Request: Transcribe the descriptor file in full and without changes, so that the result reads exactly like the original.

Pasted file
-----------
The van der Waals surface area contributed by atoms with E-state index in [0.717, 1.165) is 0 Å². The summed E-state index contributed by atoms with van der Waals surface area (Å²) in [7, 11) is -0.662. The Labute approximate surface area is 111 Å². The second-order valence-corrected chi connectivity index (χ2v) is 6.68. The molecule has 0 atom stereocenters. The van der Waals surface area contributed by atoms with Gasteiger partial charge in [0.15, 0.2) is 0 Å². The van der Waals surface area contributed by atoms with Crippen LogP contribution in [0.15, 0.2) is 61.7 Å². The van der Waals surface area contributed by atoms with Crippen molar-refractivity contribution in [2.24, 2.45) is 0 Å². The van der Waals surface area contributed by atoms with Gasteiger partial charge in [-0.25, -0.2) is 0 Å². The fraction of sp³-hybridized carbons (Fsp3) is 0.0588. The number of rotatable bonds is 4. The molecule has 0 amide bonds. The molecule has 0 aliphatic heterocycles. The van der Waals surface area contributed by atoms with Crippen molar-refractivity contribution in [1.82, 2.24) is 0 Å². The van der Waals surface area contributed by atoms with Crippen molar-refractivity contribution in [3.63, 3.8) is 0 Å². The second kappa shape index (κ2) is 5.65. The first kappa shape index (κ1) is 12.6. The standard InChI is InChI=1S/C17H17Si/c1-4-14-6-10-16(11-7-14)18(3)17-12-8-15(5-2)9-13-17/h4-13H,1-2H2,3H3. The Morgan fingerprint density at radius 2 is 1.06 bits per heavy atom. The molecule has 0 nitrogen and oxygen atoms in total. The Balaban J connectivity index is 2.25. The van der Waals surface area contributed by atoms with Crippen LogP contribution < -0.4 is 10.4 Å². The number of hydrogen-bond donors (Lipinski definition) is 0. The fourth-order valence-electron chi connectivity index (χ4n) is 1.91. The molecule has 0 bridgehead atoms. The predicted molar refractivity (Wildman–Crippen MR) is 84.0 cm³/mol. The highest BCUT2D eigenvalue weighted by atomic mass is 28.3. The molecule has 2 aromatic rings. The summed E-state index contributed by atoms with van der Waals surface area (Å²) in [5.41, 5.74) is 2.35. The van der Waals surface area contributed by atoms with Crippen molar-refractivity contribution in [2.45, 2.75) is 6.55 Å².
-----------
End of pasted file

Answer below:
The van der Waals surface area contributed by atoms with E-state index in [0.717, 1.165) is 0 Å². The summed E-state index contributed by atoms with van der Waals surface area (Å²) in [7, 11) is -0.662. The Labute approximate surface area is 111 Å². The second-order valence-corrected chi connectivity index (χ2v) is 6.68. The molecule has 0 atom stereocenters. The van der Waals surface area contributed by atoms with Gasteiger partial charge in [0.15, 0.2) is 0 Å². The van der Waals surface area contributed by atoms with Crippen LogP contribution in [0.15, 0.2) is 61.7 Å². The van der Waals surface area contributed by atoms with Crippen molar-refractivity contribution in [2.24, 2.45) is 0 Å². The van der Waals surface area contributed by atoms with Gasteiger partial charge in [-0.25, -0.2) is 0 Å². The fraction of sp³-hybridized carbons (Fsp3) is 0.0588. The number of rotatable bonds is 4. The molecule has 0 amide bonds. The molecule has 0 aliphatic heterocycles. The van der Waals surface area contributed by atoms with Crippen molar-refractivity contribution in [1.82, 2.24) is 0 Å². The van der Waals surface area contributed by atoms with Crippen molar-refractivity contribution in [3.63, 3.8) is 0 Å². The second kappa shape index (κ2) is 5.65. The first kappa shape index (κ1) is 12.6. The standard InChI is InChI=1S/C17H17Si/c1-4-14-6-10-16(11-7-14)18(3)17-12-8-15(5-2)9-13-17/h4-13H,1-2H2,3H3. The Morgan fingerprint density at radius 2 is 1.06 bits per heavy atom. The molecule has 0 nitrogen and oxygen atoms in total. The Balaban J connectivity index is 2.25. The van der Waals surface area contributed by atoms with Crippen LogP contribution < -0.4 is 10.4 Å². The number of hydrogen-bond donors (Lipinski definition) is 0. The fourth-order valence-electron chi connectivity index (χ4n) is 1.91. The molecule has 0 bridgehead atoms. The predicted molar refractivity (Wildman–Crippen MR) is 84.0 cm³/mol. The highest BCUT2D eigenvalue weighted by atomic mass is 28.3. The molecule has 2 aromatic rings. The summed E-state index contributed by atoms with van der Waals surface area (Å²) in [5.41, 5.74) is 2.35. The van der Waals surface area contributed by atoms with Crippen molar-refractivity contribution in [2.45, 2.75) is 6.55 Å².